They also eat birds and some insects. Great Gray Owls build their nests on the ground or in a tree cavity. The female lays 2-5 eggs, which both parents help to incubate. The young owls fledge at around 4-6 weeks old.

Related Article: 53 Fun Facts About The Great Gray Owl (Photos, ID & Info)

Northern Hawk Owl

A Northern Hawk Owl perched on wires.
Image by Erik Karits from Pixabay
  • Length: 14.2-17.7 in (36-45 cm)
  • Weight: 8.5-16.0 oz. (240-454 g)
  • Wingspan: 27.9 in (71 cm)
  • Scientific Name: Surnia ulula
  • Frequency of Occurrence: 0.0001%
  • Where To Find Them: Northern Hawk Owls are generally seen in the northern part of Connecticut, which includes the Hartford/New Haven area. They can also be found in parts of Massachusetts and New York.
  • How to Attract: One way to attract a Northern Hawk Owl to your backyard is to provide an adequate amount of shelter. This means having plenty of trees and large shrubs for them to hide in. Open areas with good visibility are also important, as the owl prefers to hunt in the open. Providing a water source is another way to make your yard more hospitable to these birds.​​​​​​​

General Information: The Northern Hawk Owl is a medium-sized owl that can be found in North America and Eurasia. In North America, their range extends from Alaska to Newfoundland, and they are also found in parts of Central America. They reside in a variety of habitats, including boreal forests, coniferous forests, deciduous forests, and open areas.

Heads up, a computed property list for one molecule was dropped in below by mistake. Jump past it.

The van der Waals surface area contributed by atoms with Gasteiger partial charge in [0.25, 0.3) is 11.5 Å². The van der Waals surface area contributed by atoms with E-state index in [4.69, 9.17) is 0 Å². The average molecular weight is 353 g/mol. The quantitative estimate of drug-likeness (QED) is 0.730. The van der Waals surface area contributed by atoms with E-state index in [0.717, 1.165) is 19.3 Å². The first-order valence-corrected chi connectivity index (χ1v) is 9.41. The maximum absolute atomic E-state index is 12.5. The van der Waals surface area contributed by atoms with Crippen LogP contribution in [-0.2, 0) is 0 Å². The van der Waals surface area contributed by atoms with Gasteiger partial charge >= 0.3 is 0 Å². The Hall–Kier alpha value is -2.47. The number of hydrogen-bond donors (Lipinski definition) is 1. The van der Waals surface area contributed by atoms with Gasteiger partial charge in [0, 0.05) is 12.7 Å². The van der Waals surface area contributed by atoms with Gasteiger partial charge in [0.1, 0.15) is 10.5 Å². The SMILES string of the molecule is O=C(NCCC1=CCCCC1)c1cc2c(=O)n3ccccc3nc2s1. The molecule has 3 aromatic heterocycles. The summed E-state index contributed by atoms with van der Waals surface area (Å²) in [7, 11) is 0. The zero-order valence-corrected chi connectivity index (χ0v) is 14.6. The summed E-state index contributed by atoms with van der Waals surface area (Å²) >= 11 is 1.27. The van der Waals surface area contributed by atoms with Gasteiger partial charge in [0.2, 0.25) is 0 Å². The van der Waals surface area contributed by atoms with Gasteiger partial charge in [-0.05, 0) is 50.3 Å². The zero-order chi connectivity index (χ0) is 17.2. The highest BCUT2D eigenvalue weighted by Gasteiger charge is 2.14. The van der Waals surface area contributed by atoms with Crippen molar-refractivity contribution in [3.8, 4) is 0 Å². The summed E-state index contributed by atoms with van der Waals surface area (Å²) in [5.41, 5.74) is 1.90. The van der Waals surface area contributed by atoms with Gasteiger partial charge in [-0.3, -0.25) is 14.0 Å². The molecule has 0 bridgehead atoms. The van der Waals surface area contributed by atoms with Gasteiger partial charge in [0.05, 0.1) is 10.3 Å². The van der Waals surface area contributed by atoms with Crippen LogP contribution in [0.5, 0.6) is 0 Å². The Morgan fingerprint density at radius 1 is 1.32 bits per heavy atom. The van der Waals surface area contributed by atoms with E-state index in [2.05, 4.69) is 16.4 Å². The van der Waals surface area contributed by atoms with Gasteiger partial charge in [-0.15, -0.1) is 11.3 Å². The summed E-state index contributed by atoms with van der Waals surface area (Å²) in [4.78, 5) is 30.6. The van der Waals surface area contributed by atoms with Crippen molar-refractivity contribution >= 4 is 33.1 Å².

Northern Hawk Owls feed on small mammals, such as rodents, rabbits, hares, and bats; as well as birds, reptiles, amphibians, and insects. They make their nests in trees or on cliffs.

Burrowing Owl

A burrowing owl foraging on the ground.
Image by Denis Doukhan from Pixabay
  • Length: 7.5-9.8″ in (19-25 cm)
  • Weight: 5.3 oz. (150 g)
  • Wingspan: 21.6″ in (55 cm
  • Scientific Name: Athene cunicularia
  • Frequency of Occurrence: 0.0001%
  • Where To Find Them: They are most commonly seen in the southwestern and southeastern parts of the state, but have been spotted as far north as Hartford and New London. ​​​​​​​
  • How to Attract: One way to attract Burrowing Owls to your backyard is to provide them with a perch on which they can sit, such as a platform or post. You can also place some artificial burrows in your yard to give the owls a place to roost. It is important to keep your yard free of debris, such as fallen branches, so the owls have an easy place to hunt and find food. Providing water for the owls is also essential, as they need a place to drink and bathe. ​​​​​​​

General Information: The Burrowing Owl is a small, long-legged owl that is well adapted to life in the open desert. It ranges from southern Canada to central Mexico, and from Utah and New Mexico east to Florida. Burrowing Owls are found in a variety of open habitats, including prairies, deserts, agricultural fields, and grasslands.